Can't Afford An E30 BMW M3? Here Are Some Cheaper Alternatives


Don't let skyrocketing E30 prices get you down.

Ten years ago, it would have been unfathomable to imagine that an E30 BMW M3 could ever be considered a six-figure car. Perfect examples can cost upwards of $140,000, but even high mileage examples are hard to find for less than $40,000. These skyrocketing values have completely priced out many enthusiasts who just want a pure, old fashioned sports car to drive around. We hate the feeling of knowing that a car has appreciated to become unobtainable, which is why we have come up with five cheaper alternatives to the E30 M3.


It's no secret that the later E36 generation M3 lacks the prestige of the original car. It was larger, heavier, and less pure than the original, which also means that it is now much cheaper. US-spec M3's were hampered by a severe lack of power compared to the European models, but these cars are starting to reach an age where the good ones can be imported into the US. Surprisingly, the lack of good E30 M3 examples has started to increase the prices of the E36, but it is still possible to find a good one for less than $20,000. The E46 M46 seems to be the car that everyone gravitates to, so the E36 should always be the best value in the M3 world.

Much like the E36, the Porsche 944 is not well loved within the Porsche community. This is mainly because it wasn't rear-engined or air cooled, so it's safe to ignore the criticism. We love the styling of the 944, with its retro pop-up headlights and useful rear hatchback. The 944 only came with a 158-hp 2.5-liter inline-four, so it wasn't particularly fast. The 944 Turbo, which can be found for less than $20,000 today, did bring the power up to 217 hp with a six-second 0-60 time. Since the 944 isn't the most valuable car in the Porsche family, you won't mind beating it up on the track.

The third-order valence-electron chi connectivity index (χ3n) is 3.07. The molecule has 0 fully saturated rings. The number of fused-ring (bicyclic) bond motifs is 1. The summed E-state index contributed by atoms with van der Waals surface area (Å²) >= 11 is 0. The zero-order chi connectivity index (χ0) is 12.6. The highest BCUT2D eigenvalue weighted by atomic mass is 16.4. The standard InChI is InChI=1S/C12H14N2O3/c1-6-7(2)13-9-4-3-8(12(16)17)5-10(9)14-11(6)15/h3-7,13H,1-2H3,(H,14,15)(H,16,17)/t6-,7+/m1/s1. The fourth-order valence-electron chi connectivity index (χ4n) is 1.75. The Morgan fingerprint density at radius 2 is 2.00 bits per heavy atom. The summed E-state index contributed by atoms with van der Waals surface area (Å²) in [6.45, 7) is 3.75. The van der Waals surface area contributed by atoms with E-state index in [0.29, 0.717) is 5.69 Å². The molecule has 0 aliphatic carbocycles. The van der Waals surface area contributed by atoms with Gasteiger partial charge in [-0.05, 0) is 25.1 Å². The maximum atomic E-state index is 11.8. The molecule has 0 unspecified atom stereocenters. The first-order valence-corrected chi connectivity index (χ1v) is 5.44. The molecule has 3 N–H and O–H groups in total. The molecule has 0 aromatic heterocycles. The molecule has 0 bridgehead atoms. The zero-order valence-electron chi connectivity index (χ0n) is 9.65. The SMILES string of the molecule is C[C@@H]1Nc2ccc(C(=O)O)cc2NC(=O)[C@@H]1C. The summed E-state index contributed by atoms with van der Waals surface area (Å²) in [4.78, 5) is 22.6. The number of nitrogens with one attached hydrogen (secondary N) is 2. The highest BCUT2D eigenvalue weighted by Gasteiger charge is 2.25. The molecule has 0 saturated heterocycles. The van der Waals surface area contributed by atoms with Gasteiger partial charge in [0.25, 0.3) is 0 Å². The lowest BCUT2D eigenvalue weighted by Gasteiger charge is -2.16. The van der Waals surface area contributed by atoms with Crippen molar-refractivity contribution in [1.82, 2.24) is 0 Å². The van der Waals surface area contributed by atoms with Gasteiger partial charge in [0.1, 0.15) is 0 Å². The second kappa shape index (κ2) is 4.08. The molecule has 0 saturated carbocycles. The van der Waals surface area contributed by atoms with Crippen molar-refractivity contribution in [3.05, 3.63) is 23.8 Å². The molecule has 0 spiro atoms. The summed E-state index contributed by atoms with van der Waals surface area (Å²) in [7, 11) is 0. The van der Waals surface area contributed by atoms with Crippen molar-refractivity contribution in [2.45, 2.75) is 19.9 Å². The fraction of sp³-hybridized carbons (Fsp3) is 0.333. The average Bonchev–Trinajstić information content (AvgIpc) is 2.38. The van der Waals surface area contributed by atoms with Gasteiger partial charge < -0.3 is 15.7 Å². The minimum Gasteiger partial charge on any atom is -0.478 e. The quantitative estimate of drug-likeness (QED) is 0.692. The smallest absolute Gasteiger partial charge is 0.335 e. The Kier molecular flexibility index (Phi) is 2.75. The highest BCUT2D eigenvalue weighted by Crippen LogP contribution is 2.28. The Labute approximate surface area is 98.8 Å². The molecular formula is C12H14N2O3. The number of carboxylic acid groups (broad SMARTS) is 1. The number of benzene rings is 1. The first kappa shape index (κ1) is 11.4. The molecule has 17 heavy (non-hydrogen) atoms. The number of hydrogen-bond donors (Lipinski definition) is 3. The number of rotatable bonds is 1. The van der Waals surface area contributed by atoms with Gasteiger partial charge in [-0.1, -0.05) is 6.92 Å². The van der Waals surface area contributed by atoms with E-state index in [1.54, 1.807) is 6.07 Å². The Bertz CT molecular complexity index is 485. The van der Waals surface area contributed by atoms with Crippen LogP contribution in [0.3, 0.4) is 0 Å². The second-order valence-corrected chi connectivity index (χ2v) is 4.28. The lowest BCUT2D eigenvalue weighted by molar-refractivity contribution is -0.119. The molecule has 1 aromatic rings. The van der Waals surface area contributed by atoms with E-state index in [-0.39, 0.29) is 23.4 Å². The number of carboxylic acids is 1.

The Nissan 240SX (or Silvia as it's known in Japan) is a tuner car icon. This car is known for its high level of tune-ability and flexibility for engine swaps. Aside from the Miata, the 240 is one of the least expensive ways to buy a RWD chassis that can easily be worked on and improved for track or drift use. If you could drive a 240 back-to-back with an E30 M3 blindfolded, there is no way that you'd say the BMW should cost ten times as much. The 240 may not come with the same level of prestige, but if you only care about the driving experience, the Nissan will not disappoint. If you want to be a bit more unique, import a Silvia from Japan and you will attract as much attention at car shows as an E30 M3.


The Honda Beat is one of the coolest cars that never made its way into the US. The Beat is what's known as a Kei car, a small class of Japanese cars that have small engines under 660 cc. This little sports car packs a tiny 656 cc three-cylinder engine with only 63 hp. This may sound like a boring recipe, but that little engine can rev up to 8,100 rpm. We've had the opportunity to drive one of these, and we can attest that it is one of the most fun driving experiences that we've ever had. The lack of power means that you can mash the throttle all of the time, and enjoy the buzz of that little engine. Even with the cost of importing one from Japan, the Beat can be purchased for under $10,000.


Even though the BMW M3 was designed specifically to compete against the 190E Cosworth, Mercedes never really gets the credit for being the benchmark of high-performance sedans. The 190E Cosworth is not nearly as valuable as the E30 M3, but it does have the same cool factor. Likewise, the AMG C-Class models that followed it can also be had for staggeringly good value. Both the 276 hp C36 AMG and the 302 hp C43 AMG can be found for less than $10,000 in the US. Mercedes only built 200 C36 examples for the US, and only a few hundred of a rare model called the C55, which had the larger V8 from an E55 swapped into it. These engines were all hand-built and add to the awesomeness of these cars.

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